You were thinking Tutankhamun, weren’t you? Certainly when modern readers are told to think of a cursed tomb, the first thing that comes to mind is the famously treasure-filled chambers of King Tut.
Howard Carter’s 1922 discovery was however not the first time an Egyptian tomb had been rumored to be cursed. The rise of excavations and rash of discoveries as the necropolises of ancient Egypt were opened came with increasing uneasiness amongst the populace and warnings not to disturb the dead.
Curses also appear to be baked into the human psyche, as many disparate civilizations across the globe have formed the concept independently of each other. It seems the need for an invisible warning, from the ghost fences of ancient Celtic druids to the witches of northern European folklore, permeates human development.
Curses can of course be levelled at an individual or placed more generally on an object. Happily, some of these cursed objects survive to this day. Here are eight.
1. The Tomb of Tutankhamun
Let’s start with the big one. Howard Carter and his team, sponsored by Lord Carnarvon, uncovered something almost unbelievable in 1922: an intact tomb of an ancient pharaoh that had not been plundered by graverobbers.
Strange things started to happen almost immediately after Tutankhamun’s tomb was opened. Carter’s canary was killed in its cage: a cobra had somehow climbed in. Then Lord Carnarvon died unexpectedly when an insect bite became infected, and the rumor mill went into overdrive.
Three more members of the expedition, including Carter would die in the following years (although in fairness Carter died in 1939, 16 years later) as well as a tourist who entered the tomb. Carter himself never believed in the curse, but the rumors have persisted ever since.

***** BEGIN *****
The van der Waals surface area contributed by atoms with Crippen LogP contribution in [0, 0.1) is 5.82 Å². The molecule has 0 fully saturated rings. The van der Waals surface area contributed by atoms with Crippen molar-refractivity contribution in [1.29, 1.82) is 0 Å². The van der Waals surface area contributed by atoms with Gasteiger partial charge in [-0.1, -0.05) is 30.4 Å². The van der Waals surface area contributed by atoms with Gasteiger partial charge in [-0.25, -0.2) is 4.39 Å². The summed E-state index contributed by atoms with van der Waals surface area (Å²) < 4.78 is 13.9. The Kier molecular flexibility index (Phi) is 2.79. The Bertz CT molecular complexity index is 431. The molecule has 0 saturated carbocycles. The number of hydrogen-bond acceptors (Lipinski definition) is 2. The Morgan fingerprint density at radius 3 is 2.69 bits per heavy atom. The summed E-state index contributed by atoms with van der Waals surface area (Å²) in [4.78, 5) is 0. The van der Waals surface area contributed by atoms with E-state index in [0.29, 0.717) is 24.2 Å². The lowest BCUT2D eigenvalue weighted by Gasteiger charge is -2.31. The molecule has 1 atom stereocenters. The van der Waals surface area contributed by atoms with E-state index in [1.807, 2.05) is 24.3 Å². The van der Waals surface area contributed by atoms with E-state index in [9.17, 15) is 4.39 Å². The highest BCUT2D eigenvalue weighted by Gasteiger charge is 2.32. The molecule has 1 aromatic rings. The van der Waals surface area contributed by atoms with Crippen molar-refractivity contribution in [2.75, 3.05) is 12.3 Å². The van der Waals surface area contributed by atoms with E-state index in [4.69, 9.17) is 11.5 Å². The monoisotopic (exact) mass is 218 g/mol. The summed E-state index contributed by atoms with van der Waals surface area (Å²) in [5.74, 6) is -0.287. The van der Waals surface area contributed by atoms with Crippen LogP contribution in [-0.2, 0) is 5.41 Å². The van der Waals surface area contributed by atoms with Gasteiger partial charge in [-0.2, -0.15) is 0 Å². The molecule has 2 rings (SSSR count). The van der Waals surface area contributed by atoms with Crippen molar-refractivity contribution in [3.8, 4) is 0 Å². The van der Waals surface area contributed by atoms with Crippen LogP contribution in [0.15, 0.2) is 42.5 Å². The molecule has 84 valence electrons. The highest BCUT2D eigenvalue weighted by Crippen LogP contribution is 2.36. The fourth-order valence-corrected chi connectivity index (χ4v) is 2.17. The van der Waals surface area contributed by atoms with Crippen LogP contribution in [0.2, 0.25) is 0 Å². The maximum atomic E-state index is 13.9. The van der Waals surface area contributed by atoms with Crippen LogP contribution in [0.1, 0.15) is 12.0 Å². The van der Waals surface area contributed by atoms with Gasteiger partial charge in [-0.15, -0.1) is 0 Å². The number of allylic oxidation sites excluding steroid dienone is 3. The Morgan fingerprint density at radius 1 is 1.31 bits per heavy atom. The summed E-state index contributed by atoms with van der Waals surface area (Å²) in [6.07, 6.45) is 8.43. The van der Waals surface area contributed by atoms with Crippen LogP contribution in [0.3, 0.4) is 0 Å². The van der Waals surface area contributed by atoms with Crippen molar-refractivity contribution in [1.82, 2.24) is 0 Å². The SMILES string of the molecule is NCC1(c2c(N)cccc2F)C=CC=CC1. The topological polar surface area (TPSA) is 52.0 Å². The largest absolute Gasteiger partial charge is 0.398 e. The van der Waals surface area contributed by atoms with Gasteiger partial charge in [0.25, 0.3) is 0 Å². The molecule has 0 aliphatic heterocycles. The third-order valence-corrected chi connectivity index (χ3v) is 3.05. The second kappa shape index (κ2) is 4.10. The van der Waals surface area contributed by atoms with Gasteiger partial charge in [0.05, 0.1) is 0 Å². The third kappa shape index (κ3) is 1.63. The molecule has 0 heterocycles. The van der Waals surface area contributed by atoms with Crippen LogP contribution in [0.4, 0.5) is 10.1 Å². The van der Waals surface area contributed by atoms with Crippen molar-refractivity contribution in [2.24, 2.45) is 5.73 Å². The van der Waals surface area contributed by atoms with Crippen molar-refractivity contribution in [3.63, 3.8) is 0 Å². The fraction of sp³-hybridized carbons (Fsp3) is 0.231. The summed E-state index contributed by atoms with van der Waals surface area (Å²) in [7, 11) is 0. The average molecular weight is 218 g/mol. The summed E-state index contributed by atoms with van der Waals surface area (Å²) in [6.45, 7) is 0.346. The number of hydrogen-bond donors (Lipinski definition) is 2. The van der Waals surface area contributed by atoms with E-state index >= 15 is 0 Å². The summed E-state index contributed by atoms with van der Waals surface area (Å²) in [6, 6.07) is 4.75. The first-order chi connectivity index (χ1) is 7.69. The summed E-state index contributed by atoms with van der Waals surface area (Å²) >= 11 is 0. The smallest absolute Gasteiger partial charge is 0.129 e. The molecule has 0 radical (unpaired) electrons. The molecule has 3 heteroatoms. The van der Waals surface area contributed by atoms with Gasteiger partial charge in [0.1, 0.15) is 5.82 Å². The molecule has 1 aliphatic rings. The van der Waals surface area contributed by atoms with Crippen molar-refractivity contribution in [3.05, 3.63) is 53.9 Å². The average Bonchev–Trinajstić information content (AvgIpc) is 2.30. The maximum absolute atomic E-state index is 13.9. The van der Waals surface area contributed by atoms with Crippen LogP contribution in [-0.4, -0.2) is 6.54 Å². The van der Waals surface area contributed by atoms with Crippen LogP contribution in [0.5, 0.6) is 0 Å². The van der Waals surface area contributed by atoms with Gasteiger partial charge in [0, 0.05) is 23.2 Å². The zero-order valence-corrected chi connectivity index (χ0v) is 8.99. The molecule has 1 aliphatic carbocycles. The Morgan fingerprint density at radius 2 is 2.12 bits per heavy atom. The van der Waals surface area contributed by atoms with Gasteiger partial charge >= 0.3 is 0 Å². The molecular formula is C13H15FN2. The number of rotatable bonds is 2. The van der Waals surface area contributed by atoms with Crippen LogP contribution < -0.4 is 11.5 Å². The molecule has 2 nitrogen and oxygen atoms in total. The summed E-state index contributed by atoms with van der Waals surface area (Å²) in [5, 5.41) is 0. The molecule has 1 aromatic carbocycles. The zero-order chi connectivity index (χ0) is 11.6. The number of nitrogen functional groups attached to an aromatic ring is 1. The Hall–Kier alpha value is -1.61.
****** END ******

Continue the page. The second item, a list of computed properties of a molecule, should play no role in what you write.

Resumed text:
2. The Tomb of Casimir IV Jagiellon
When, in 1973, permission was granted for King Casimir IV Jagiellon’s burial coffin to be exhumed, Polish archaeologists were ecstatic. Such permission is given only in extremely rare cases, and they would be offered a privileged opportunity to inspect the tomb of a dead king.
Researchers opening the tomb found the wooden coffin had rotten away and what remained were sections of the king’s decaying corpse. But the curse was quick to strike. Four researchers who had been working in Wawel Cathedral on the exhumation of the tomb passed away from infections in the following few days.
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Unlike the Egyptian tomb however, a material cause was found for this curse. From a 1999 study of mummified remains it was uncovered that most of them contained a saprophytic and pathogenic fungus called Aspergillus Flavus. These fungi infect animals and cause allergies, asthma, and other respiratory problems in healthy individuals, but if they were to enter the body of an immunocompromised person, they most likely be fatal.